The Sun Newspaper also has an article today quoting objectors.
One person said the question wasn't where the mart should be built, but whether it actually needed to be built at all. The same person stated that medical conventions are no longer necessary because of modern technology.
Others were concerned about the lack of taxation without representation, and expressed a desire to have a referendum on the mart put on the ballot.
The latter idea fits in with the democratic society in which we live, especially since taxpayers have already begun to foot the bill for the Medical Mart.
The other concerns expressed at the Cleveland Heights meeting leave me trembling. Here we stand in a city that even many residents believe is dying, yet there is opposition to a plan that would generate revenue, jobs and credibility.
Cleveland is a world leader in biotechnology, and home to some of the most amazing hospitals and researchers on the planet. A Medical Mart would complete the package. Just as the Merchandise Mart draws people from around the country and around the globe to Chicago, the Medical Mart could do the same for Cleveland.
Although modern technology is amazing, there still exists a need for people to meet face to face and to see products in person. And as these people gather at a mart, they need places to stay, eat and shop. Thus the greater impact to the community.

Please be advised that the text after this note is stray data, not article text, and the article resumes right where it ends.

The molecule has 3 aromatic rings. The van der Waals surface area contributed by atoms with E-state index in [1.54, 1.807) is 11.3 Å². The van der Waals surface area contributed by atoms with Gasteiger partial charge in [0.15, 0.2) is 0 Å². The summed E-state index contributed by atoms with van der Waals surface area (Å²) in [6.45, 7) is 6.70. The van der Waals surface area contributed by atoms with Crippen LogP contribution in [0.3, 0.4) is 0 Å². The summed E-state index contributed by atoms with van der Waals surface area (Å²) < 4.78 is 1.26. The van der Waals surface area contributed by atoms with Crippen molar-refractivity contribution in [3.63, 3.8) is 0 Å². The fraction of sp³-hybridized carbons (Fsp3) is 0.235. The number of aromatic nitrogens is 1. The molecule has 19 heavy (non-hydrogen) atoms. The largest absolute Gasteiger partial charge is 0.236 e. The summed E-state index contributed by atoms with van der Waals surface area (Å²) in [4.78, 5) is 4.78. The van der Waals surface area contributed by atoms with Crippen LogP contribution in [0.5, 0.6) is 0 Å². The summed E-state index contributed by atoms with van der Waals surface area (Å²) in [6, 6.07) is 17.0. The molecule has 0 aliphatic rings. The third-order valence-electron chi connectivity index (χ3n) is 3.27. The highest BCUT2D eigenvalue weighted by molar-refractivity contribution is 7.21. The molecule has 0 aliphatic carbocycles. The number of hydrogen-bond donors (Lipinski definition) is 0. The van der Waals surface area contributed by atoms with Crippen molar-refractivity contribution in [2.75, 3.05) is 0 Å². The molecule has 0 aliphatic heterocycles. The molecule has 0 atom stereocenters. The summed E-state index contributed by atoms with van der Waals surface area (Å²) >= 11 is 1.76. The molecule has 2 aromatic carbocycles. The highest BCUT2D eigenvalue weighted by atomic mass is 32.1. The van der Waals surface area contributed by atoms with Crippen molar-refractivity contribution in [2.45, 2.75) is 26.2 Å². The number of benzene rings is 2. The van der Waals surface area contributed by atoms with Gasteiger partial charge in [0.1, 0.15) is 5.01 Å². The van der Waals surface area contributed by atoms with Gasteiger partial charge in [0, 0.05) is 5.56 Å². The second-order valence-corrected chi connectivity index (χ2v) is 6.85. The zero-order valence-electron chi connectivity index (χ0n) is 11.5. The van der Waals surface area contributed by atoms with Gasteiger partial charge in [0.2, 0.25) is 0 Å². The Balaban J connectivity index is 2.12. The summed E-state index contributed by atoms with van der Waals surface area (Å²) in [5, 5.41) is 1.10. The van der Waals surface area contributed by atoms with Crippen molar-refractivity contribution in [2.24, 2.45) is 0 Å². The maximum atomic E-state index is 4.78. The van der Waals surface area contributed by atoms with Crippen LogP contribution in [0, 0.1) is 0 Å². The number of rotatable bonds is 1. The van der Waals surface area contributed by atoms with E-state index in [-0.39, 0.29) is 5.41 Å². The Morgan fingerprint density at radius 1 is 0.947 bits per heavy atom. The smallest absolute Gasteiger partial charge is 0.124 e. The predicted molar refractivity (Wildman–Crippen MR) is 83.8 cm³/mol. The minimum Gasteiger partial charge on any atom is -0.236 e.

Understandably, some people may have a fear that the Medical Mart could fail. But opposing its construction creates two other fears that are perhaps even more dangerous:
* The fear of trying something new
* The fear of doing anything at all
I grew up in a town that had those fears, and the results were devastating. When the steel mills closed in Youngstown, many people waited anxiously for them to return. Years were unfortunately wasted hoping for the city's once-great industrial power to return. New ideas for business never really materialized, although small strides were made along the way. Today, Youngstown is making a go of it with a business incubator and other efforts, but so much time has elapsed that older folks who remember the "good old days" of the steel mills sometimes feel Youngstown's time has come and gone.
Cleveland has a lot going for it, but it needs a lot more. The city needs a major attraction that can generate jobs, draw in visitors and stimulate the local economy. Fred Nance of the Greater Cleveland Partnership believes that a convention center for the "fastest growing industry in the country" would be a boon to the region.
Fear of the unknown is understandable. But if we don't do something new, if we don't do anything at all, we have a bigger dilemma to address: How can Cleveland grow its economy and go from being a fast-decaying city to the renaissance city it was just 10-15 years ago?
Personally, my biggest fear is that if the Medical Mart is rejected, many people may see only one other way to bring jobs and business to Cleveland: casinos. And that has me trembling all over again.